|Rogue Trader | Published 22 September 2011|
“Always be watchful of pirates and other ne’er-do-wells; seldom, if ever, are they unarmed, and even one who appears at your mercy may still have a trick or six left. A micro-stubber, a sneak-knife, a tox-mister or something more malicious still may lurk beneath sleeves, within hidden pockets elsewhere about their person.”
–Chief Petty Officer Vincholo, addressing a new group of Armsmen aboard the Vengeful Martyr
Last month, we announced the upcoming release of Hostile Acquisitions, the next supplement for Rogue Trader. From new characters and equipment to creating nemeses and running games based on criminal enterprise, Hostile Acquisitions is an invaluable resource for players and GMs wishing to run a campaign on the far side of Imperial Law. Today, we’re pleased to present a preview by contributing writer Nathan Dowdell.
Practicality and Style
As any self-respecting Rogue Trader knows, employing the right tools is not merely a matter of practicality, but also one of style; swords, guns and armour serve as accessories for the discerning Rogue Trader’s wardrobe, each conveying a particular impression. For those Rogue Traders who flaunt the laws more than most, a far greater wealth of options exist, with obscene xenos artefacts and forbidden technologies of ancient days accompanying the more mundane bolters, power swords, and carapace armour.
This was the task I was given for the armoury in Hostile Acquisitions – to delve into the forbidden, the unholy and the immeasurably rare to provide an array of bizarre and illegal devices with which to equip more criminally-minded Explorers. This covers a wide range of items, from crudely fashioned devices produced by heretek artisans beyond the Maw, to the plundered artefacts of the Eldar and other species, to precious Archaeotech and blasphemous items the ownership of which is a death sentence. With weapons such as voidsuit-shredding Razorhail guns, counterfeit “Footfall-pattern” bolters, ancient microgrenade dispensers, devastating Rad grenades, bizarre Stryxis Aetherflare bombs, and the lethal grace of the Shuriken Cannon, ranged combat is well catered for. Of course, those who favour melee may find priceless Eldar Mirrorswords, vicious Zaythan Warblades, or the foul Curseblades of the Stryxis more to their tastes.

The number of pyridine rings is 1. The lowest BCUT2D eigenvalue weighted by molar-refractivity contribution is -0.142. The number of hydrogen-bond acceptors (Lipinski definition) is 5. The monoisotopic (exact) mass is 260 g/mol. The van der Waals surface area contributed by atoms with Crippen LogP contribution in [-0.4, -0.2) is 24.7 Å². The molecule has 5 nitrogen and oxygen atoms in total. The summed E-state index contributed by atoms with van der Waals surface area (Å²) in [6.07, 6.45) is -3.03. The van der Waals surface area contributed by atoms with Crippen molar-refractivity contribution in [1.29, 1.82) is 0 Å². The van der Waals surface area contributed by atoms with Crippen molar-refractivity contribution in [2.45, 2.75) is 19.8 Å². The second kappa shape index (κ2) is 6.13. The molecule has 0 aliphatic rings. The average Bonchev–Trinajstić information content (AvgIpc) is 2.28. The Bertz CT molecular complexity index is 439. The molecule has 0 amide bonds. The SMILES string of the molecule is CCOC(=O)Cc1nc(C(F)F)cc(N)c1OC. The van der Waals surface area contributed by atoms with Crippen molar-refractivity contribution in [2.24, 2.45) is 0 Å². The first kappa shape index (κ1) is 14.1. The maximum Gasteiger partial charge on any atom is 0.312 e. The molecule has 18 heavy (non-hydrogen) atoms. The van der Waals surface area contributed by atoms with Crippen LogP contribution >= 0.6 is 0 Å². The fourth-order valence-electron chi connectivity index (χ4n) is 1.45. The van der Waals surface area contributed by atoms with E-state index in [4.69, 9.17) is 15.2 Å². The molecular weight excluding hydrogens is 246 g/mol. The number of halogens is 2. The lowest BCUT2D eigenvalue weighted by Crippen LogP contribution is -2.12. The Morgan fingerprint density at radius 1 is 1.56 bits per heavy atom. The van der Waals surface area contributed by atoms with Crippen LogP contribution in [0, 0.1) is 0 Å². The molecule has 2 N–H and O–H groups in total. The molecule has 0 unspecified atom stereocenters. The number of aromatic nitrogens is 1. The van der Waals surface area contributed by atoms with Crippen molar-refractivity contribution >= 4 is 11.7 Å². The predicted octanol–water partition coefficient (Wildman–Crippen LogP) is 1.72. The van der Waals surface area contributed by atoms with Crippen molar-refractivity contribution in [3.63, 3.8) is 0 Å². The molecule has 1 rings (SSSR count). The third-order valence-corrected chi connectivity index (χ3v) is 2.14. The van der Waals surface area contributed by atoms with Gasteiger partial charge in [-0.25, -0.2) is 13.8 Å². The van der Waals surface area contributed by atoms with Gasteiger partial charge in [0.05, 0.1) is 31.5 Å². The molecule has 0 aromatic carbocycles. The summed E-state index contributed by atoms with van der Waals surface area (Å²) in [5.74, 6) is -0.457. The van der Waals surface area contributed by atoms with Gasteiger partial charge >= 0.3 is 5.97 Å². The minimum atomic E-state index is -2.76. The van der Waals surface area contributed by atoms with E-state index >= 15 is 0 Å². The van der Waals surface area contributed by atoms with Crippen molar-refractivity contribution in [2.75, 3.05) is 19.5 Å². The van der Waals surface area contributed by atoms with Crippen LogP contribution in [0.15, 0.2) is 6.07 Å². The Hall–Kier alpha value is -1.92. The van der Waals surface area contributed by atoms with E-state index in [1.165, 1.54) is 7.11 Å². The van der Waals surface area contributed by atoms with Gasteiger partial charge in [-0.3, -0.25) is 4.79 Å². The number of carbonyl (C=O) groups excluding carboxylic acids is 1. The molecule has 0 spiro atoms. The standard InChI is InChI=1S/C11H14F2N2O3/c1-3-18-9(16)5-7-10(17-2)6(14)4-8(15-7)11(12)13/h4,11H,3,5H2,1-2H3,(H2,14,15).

Aficionados of ostentatious or exotic armour are not overlooked either. A variety of suits exists, including repurposed carapaces normally used to protect crewmen working with heavy machinery, pressurised carapace armour designed for boarding actions, cunningly made clothing containing hidden mesh armour, and suits of chitinous plates ripped from the exoskeletons of vile Xenos beasts.
To further emphasise the freedom that comes with disregarding the laws and traditions of the Imperium, I created lists of additional weapon and armour upgrades more suited to the forbidden experimentation of hereteks and criminals, as well as tools better suited to illicit purposes. Easily concealed micro-stubbers, shotguns with jury-rigged bolt shells, reverse-engineered human copies of xenos weaponry, powered exoskeletons for voidsuits, and concealed weapon mounts are just a few examples of what the upgrades section holds.
Additional tools can be found later in the chapter, from illegal gear such as Elseways Charts that tell of paths through the warp unknown to most (or Prognosticators that can guide a vessel without a Navigator’s aid) to piratical tools that project false distress signals across the void. Also included is a variety of drugs and poisons to be used or traded and an array of bionics such as the feature-concealing twitch-mask or the brutal servo-limbs used by menial labourers and augmented pit-fighters on countless worlds.
Whether you scavenge your gear from the ruins of ancient civilisations, steal it from the corpses of your enemies, or choose to create it yourself, there should be something of interest in Hostile Acquisitions’ armoury.
The Wrong Side of the Law